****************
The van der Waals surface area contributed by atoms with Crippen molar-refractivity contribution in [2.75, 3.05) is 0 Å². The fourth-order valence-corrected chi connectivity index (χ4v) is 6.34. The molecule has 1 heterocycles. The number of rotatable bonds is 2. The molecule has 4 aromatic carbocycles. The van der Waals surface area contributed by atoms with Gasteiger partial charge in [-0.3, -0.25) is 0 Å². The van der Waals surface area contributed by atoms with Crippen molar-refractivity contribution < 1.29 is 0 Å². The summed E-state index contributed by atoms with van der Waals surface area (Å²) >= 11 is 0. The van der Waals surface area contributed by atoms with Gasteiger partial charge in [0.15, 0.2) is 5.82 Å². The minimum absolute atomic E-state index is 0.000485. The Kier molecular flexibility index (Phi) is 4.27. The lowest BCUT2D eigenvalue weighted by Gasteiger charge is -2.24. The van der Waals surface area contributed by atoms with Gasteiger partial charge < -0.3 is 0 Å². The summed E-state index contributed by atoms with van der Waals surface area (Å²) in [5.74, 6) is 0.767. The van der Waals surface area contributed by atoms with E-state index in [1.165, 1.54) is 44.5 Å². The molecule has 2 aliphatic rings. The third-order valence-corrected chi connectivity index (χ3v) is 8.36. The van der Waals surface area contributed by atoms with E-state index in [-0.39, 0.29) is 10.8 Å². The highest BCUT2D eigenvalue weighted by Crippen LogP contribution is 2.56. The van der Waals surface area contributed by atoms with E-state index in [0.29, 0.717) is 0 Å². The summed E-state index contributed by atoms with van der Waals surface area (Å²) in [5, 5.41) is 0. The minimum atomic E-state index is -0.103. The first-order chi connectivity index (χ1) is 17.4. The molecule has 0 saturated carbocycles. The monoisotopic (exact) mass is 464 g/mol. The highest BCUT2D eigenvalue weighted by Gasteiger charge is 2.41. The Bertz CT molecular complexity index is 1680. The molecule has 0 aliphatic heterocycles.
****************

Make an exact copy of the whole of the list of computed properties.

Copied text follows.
The van der Waals surface area contributed by atoms with Crippen molar-refractivity contribution in [2.75, 3.05) is 0 Å². The fourth-order valence-corrected chi connectivity index (χ4v) is 6.34. The molecule has 1 heterocycles. The number of rotatable bonds is 2. The molecule has 4 aromatic carbocycles. The van der Waals surface area contributed by atoms with Gasteiger partial charge in [-0.3, -0.25) is 0 Å². The van der Waals surface area contributed by atoms with Crippen molar-refractivity contribution < 1.29 is 0 Å². The summed E-state index contributed by atoms with van der Waals surface area (Å²) >= 11 is 0. The van der Waals surface area contributed by atoms with Gasteiger partial charge in [0.15, 0.2) is 5.82 Å². The minimum absolute atomic E-state index is 0.000485. The Kier molecular flexibility index (Phi) is 4.27. The lowest BCUT2D eigenvalue weighted by Gasteiger charge is -2.24. The van der Waals surface area contributed by atoms with Gasteiger partial charge < -0.3 is 0 Å². The summed E-state index contributed by atoms with van der Waals surface area (Å²) in [5.74, 6) is 0.767. The van der Waals surface area contributed by atoms with E-state index in [1.165, 1.54) is 44.5 Å². The molecule has 2 aliphatic rings. The third-order valence-corrected chi connectivity index (χ3v) is 8.36. The van der Waals surface area contributed by atoms with E-state index in [-0.39, 0.29) is 10.8 Å². The highest BCUT2D eigenvalue weighted by Crippen LogP contribution is 2.56. The van der Waals surface area contributed by atoms with E-state index in [0.29, 0.717) is 0 Å². The summed E-state index contributed by atoms with van der Waals surface area (Å²) in [5, 5.41) is 0. The minimum atomic E-state index is -0.103. The first-order chi connectivity index (χ1) is 17.4. The molecule has 0 saturated carbocycles. The monoisotopic (exact) mass is 464 g/mol. The highest BCUT2D eigenvalue weighted by Gasteiger charge is 2.41. The Bertz CT molecular complexity index is 1680. The molecule has 0 aliphatic heterocycles.